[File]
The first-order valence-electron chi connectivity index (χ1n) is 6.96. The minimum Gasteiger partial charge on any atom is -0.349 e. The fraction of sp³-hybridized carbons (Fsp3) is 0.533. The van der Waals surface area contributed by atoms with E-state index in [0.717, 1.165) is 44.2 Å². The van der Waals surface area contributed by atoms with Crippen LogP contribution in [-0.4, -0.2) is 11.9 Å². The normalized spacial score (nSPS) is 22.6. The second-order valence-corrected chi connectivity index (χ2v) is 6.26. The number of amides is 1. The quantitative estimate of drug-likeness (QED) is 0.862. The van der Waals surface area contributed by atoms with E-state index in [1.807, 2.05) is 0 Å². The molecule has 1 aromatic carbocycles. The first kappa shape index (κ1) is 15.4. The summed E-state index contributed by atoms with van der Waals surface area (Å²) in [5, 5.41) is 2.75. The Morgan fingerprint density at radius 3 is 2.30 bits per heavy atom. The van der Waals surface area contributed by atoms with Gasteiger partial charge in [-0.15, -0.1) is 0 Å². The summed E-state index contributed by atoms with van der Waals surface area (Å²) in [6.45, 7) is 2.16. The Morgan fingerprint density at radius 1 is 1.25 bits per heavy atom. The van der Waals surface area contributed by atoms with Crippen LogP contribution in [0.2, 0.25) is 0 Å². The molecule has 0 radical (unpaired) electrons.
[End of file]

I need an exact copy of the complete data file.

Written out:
The first-order valence-electron chi connectivity index (χ1n) is 6.96. The minimum Gasteiger partial charge on any atom is -0.349 e. The fraction of sp³-hybridized carbons (Fsp3) is 0.533. The van der Waals surface area contributed by atoms with E-state index in [0.717, 1.165) is 44.2 Å². The van der Waals surface area contributed by atoms with Crippen LogP contribution in [-0.4, -0.2) is 11.9 Å². The normalized spacial score (nSPS) is 22.6. The second-order valence-corrected chi connectivity index (χ2v) is 6.26. The number of amides is 1. The quantitative estimate of drug-likeness (QED) is 0.862. The van der Waals surface area contributed by atoms with E-state index in [1.807, 2.05) is 0 Å². The molecule has 1 aromatic carbocycles. The first kappa shape index (κ1) is 15.4. The summed E-state index contributed by atoms with van der Waals surface area (Å²) in [5, 5.41) is 2.75. The Morgan fingerprint density at radius 3 is 2.30 bits per heavy atom. The van der Waals surface area contributed by atoms with Gasteiger partial charge in [-0.15, -0.1) is 0 Å². The summed E-state index contributed by atoms with van der Waals surface area (Å²) in [6.45, 7) is 2.16. The Morgan fingerprint density at radius 1 is 1.25 bits per heavy atom. The van der Waals surface area contributed by atoms with Crippen LogP contribution in [0.2, 0.25) is 0 Å². The molecule has 0 radical (unpaired) electrons.